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Bruce McArthur’s ties with Leaside area may go beyond Mallory Crescent

Local residents upset with media attention in the community

ALEXEI MALAKHOV/STREETER
“CIRCUS” ON MALLORY: Some residents in south Leaside are upset over the media attention since police discovered remains of murder victims at 53 Mallory Cres.

Alleged serial killer Bruce McArthur was reportedly a regular at McSorley’s Wonderful Saloon and Grill on Bayview Avenue, a 10-minute walk north from the south Leaside property where police have recovered human remains.

McArthur was sometimes seen there with one of the alleged victims, Andrew Kinsman, claims McSorley’s night manager Sean Leonard in an interview on Feb. 3.

Kinsman was reported missing on June 28, 2017.

McArthur was charged in January with first-degree murder in connection with the disappearance of five men, including Kinsman, mainly from the gay village area. Police recovered human remains of three individuals at 53 Mallory Cres., home of Leaside’s Fraser family.

Streeter has not independently confirmed Leonard’s reported sightings. A reporter approached McSorley’s because it seemed possible that if landscaper McArthur spent time working in Leaside he would take breaks at eateries on the Bayview commercial strip. The family-friendly McSorley’s is one of the most popular establishments on the street.

When the reporter approached McSorley’s staff during the day, he was asked to come back later to talk to night manager Leonard who was said to know about McArthurs’s appearances there.

ALEXEI MALAKHOV/STREETER
INVESTIGATION: Police are still examining Bruce McArthur’s apartment on Thorncliffe Park Drive.

McArthur’s apartment, where the police arrested him Jan. 18, is located at 95 Thorncliffe Park Dr. in the Thorncliffe highrise community east of Leaside. At the time of the arrest, police found a man tied to a bed in the apartment.

The human remains on Mallory Crescent were found at the bottom of large flower planters in the back yard. Police have since started excavating the property in search of more bodies, along with several other properties in Toronto where McArthur worked as a landscaper.

Some other property owners have also patronized McSorley’s, said Leonard, who has lived in Leaside since 1980 and has worked at McSorley’s for 26 years.

“I know we have a lot of customers that have had him do their landscaping, so obviously there’s a lot of people who are worried,” he told Streeter. “If this gentleman ever did work on your property, he could have put something on their property.”

That’s been the focus of a lot of conversations heard at the tavern, but Leonard shrugged off any concerns of the media being overbearing in the neighbourhood.

What has been under scrutiny by patrons bending bartenders’ ears has been whether or not the police investigated properly. If McArthur had long been under surveillance, was there enough due diligence? Leonard said the answers vary among patrons.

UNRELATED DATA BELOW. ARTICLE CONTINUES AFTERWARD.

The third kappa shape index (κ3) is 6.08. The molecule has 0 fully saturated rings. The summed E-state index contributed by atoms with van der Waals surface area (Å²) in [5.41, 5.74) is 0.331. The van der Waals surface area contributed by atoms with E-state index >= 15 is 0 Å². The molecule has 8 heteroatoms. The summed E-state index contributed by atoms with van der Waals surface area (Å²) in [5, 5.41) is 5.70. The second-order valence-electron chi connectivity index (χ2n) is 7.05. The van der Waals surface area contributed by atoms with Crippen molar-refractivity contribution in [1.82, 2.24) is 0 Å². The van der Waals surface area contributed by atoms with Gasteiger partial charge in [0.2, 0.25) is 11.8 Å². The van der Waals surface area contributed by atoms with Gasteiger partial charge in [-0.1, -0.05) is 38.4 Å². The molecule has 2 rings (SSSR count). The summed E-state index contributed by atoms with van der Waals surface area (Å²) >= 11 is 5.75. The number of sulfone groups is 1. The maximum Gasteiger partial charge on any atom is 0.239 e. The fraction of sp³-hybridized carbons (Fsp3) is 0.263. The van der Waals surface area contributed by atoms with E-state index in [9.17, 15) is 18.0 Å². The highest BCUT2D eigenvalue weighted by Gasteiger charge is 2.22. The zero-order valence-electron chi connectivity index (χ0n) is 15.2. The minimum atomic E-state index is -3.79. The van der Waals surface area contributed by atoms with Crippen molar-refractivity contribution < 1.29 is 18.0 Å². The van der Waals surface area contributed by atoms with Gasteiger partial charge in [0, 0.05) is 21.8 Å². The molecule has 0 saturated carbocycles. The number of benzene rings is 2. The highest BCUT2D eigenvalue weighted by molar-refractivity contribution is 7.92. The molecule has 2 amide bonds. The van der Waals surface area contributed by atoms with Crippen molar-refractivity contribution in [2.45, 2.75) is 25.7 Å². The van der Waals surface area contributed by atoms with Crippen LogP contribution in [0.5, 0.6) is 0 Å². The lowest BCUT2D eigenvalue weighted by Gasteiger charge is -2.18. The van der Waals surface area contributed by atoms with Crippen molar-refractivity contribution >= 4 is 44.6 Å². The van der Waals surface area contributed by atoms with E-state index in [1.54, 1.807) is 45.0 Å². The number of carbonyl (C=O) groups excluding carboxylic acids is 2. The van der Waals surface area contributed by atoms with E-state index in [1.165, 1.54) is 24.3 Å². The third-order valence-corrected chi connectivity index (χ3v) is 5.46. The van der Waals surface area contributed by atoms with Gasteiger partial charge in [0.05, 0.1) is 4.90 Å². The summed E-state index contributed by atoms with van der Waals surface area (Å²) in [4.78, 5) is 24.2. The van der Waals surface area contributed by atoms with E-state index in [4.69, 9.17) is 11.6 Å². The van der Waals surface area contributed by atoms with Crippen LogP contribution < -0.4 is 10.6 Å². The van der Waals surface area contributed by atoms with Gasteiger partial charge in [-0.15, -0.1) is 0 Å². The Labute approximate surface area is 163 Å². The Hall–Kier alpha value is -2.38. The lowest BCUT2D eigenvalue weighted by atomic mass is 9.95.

Annoyed with media

ALEXEI MALAKHOV/STREETER
FOCUS ON MALLORY: Media attention has been unrelenting, residents complain.

Other Leasiders, however, have had a tough time dealing with the media’s presence on Mallory.

Nancy Lee Martin, just up the street in a small apartment building at 69 Mallory Cres., has been watching the “circus” evolve on the street with daily visits from CP24 and other broadcast outlets on the roadway.

Martin first ran into the media when she came home on Jan. 26 and saw Global News on the road. Since then the media has been unrelenting, she said.

“You cannot leave your building without them coming up to you asking, ‘How do you feel?’ I refuse to speak with them and say, ‘No thank you’,” she said. “How do you think we feel?”

The harassment has reached the point where the superintendent of the building posted a sign stating the media is not allowed on the property.

“They were coming in with their big trucks just so they could get a view of the backyard,” Martin said. “They just keep haranguing on people. Go back to your station and just use B-roll.”

Martin, a journalism graduate in the 1980s, said the coverage is overkill.

She added she feels for the families on the street.

“We have police tape all over the trees and the park. That’s enough for us. We don’t need the media as well,” she said. “What’s being lost is the gravity of the situation. I don’t hear them telling the stories of the men that have gone missing.”

The quiet community of south Leaside has been rocked by the police and media attention.

But, for some, the annoyance is undercut by the reality of an alleged serial killer having been at work in the area.

“I guess it’s like anything, you never know,” Leonard said. “People like this could be amongst you, and you will never know.”

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